Retrograde On Fast Track, CENTCOM Says US Withdrawal 30-44% complete

Kabul: The US withdrawal from Afghanistan is between 30-45% complete, the US Central Command (CENTCOME) said on Tuesday, adding that as of Monday US had officially handed over six facilities to the Afghan Ministry of Defense, and anticipates additional transfers of bases and assets in the future.

The Department of Defense has moved about 300 C-17 planes’ cargo loads of materiel out of Afghanistan and turned over nearly 13,000 pieces of equipment to the Defense Logistics Agency for disposition, according to CENTCOM.

CENTCOM, which is providing weekly reports on the progress of the US exit from Afghanistan, also noted that it is only providing an approximate range of the percentage of completed work for operational security reasons.

“As the responsible and orderly exit continues, the size of the range will increase to preserve operational security,” CENTCOM said, adding, “This update includes the progress on the retrograde of troops and equipment from Afghanistan, the turning over of equipment and facilities to the ANDSF, as well as the destruction of some equipment,” officials said.

Last week, Defense Secretary Lloyd Austin told lawmakers that the retrograding of the US presence in Afghanistan is proceeding slightly ahead of schedule — with a CENTCOM report saying the withdrawal was nearly one-quarter complete.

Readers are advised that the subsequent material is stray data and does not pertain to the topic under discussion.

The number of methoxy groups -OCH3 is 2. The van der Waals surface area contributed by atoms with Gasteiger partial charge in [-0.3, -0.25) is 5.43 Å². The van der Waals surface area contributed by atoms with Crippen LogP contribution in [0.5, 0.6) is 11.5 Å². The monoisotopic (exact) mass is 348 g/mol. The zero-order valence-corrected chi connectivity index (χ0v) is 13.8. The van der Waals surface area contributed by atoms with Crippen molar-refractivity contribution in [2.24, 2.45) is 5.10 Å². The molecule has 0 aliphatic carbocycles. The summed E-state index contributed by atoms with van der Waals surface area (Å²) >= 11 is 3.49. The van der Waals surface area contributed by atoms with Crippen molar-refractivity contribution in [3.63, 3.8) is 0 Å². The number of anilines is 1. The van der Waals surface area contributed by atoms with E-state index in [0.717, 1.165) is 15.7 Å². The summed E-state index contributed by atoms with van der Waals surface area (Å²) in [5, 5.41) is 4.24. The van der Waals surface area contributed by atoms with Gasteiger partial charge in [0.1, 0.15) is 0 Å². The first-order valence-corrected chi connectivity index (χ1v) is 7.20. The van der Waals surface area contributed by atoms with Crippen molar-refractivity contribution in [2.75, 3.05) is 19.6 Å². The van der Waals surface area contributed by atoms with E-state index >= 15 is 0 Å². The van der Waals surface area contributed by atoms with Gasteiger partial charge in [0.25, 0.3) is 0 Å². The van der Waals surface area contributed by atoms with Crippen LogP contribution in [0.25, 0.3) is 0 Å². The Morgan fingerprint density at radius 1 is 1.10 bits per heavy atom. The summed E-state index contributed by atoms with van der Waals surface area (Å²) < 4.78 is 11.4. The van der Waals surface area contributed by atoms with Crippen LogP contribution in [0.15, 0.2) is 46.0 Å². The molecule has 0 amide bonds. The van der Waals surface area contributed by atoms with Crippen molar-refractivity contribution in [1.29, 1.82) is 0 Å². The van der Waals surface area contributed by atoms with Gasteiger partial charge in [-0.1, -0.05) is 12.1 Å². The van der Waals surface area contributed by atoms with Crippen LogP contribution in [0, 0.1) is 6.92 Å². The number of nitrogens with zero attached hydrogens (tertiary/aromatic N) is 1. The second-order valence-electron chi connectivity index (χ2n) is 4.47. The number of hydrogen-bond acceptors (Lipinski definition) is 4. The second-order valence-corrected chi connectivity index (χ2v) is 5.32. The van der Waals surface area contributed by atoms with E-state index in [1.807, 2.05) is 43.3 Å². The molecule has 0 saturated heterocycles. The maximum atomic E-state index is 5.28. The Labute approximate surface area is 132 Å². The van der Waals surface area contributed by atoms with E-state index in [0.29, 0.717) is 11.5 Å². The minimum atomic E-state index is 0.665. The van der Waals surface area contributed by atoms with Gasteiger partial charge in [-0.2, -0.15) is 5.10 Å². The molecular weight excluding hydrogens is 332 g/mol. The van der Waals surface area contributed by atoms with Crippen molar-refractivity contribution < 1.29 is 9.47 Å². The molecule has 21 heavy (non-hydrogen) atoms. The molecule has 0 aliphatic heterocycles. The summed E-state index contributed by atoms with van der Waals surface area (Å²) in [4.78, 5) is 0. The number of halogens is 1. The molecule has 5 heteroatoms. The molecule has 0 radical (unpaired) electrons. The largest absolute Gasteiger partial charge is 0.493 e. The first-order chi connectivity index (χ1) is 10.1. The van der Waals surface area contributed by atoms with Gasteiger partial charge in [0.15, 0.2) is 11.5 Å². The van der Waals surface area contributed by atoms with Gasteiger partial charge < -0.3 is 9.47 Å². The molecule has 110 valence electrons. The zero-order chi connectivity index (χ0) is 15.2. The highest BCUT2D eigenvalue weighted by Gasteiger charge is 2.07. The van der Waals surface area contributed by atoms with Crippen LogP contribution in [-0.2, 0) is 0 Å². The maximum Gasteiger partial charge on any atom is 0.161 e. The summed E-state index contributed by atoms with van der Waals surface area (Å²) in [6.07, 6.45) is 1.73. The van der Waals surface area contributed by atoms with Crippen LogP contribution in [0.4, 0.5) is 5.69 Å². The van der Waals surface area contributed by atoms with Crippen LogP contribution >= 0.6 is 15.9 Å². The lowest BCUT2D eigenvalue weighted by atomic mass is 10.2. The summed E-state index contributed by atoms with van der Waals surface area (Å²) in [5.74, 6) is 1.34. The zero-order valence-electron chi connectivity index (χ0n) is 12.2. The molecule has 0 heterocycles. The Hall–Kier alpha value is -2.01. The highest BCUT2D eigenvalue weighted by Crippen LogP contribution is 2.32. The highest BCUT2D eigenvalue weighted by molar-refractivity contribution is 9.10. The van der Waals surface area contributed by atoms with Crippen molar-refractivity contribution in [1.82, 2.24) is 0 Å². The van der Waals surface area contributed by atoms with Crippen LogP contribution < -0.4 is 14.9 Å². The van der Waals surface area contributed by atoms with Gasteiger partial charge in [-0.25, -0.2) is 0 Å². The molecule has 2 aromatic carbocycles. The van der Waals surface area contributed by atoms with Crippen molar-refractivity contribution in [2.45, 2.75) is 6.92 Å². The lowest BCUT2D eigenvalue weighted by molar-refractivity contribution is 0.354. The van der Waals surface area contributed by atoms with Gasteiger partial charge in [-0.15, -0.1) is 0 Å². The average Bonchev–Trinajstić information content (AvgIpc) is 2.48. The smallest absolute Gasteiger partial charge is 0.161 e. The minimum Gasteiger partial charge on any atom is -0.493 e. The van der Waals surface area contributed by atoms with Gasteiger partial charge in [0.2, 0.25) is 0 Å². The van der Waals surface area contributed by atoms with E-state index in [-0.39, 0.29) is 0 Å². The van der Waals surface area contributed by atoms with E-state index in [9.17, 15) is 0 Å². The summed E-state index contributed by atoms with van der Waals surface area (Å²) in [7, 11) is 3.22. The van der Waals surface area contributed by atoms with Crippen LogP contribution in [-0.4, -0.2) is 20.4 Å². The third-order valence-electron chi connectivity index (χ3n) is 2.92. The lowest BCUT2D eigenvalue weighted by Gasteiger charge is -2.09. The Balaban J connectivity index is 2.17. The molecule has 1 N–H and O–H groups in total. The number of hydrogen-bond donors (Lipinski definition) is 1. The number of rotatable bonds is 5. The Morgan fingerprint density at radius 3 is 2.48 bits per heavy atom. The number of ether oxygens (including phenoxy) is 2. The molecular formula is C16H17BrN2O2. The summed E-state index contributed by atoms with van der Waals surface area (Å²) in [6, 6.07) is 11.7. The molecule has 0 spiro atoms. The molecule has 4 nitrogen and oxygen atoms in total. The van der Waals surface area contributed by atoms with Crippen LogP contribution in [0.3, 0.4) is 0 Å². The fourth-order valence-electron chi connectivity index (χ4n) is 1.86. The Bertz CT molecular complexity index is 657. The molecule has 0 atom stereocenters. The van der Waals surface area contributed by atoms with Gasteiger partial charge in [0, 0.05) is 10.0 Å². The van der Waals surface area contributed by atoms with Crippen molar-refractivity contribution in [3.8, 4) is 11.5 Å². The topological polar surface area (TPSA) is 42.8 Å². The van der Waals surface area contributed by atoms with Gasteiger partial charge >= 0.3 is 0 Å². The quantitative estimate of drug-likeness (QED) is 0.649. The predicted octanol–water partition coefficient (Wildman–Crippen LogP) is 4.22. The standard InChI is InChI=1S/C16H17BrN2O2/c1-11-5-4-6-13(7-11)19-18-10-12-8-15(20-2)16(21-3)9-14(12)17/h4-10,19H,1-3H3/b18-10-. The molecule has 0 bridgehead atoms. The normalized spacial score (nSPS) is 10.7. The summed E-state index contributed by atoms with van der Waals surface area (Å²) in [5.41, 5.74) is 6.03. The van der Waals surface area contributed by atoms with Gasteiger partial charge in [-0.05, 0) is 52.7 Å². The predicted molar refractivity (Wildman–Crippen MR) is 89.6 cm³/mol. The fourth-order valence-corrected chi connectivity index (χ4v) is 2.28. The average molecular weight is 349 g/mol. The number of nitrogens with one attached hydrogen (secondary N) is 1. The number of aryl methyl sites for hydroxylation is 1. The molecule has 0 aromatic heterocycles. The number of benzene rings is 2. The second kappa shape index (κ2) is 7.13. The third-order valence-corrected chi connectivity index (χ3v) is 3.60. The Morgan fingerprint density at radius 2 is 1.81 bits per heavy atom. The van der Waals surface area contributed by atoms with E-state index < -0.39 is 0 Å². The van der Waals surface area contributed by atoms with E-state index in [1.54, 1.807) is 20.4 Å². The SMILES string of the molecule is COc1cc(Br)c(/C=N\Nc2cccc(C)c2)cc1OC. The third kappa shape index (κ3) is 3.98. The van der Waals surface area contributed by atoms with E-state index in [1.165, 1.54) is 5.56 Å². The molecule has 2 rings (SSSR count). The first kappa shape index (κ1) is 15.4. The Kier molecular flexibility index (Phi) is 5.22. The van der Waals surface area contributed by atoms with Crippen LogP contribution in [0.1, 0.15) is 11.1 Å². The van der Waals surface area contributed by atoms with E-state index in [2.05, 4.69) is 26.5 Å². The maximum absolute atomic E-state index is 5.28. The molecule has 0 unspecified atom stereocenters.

Meanwhile, NATO Defence Ministers on Tuesday agreed that continued support for the Afghan forces, the government and the people is the best way for them to contribute towards the peace process and that they will keep a civilian diplomatic presence in Kabul.

In a virtual meeting, the ministers also agreed to continue providing advice and capacity-building support to Afghan security forces. Following the virtual meeting, which was convened to discuss preparations for the upcoming NATO Summit in Brussels on June 14 and the way forward in Afghanistan, NATO Secretary General Jens Stoltenberg said, “We are ending our military mission, but we are not ending our support to the Afghans.”

He also stated that NATO will continue its civilian diplomatic presence in Kabul. “We are now working together with all the allies to make sure that we can provide support to important infrastructure, to support the international community at large.”

Stoltenberg said that over the past two decades, NATO Allies have provided substantive support to the Afghan security forces and helped to build a professional, strong Afghan army and security force, “which has proven very capable. And that has enabled [NATO] to gradually decrease our presence from more than 100,000 troops not so many years ago, to, at the beginning of this year,10,000 troops, and then we will end our military presence within a short time.”

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Latest from Newsfeed; Wednesday, June 2 2021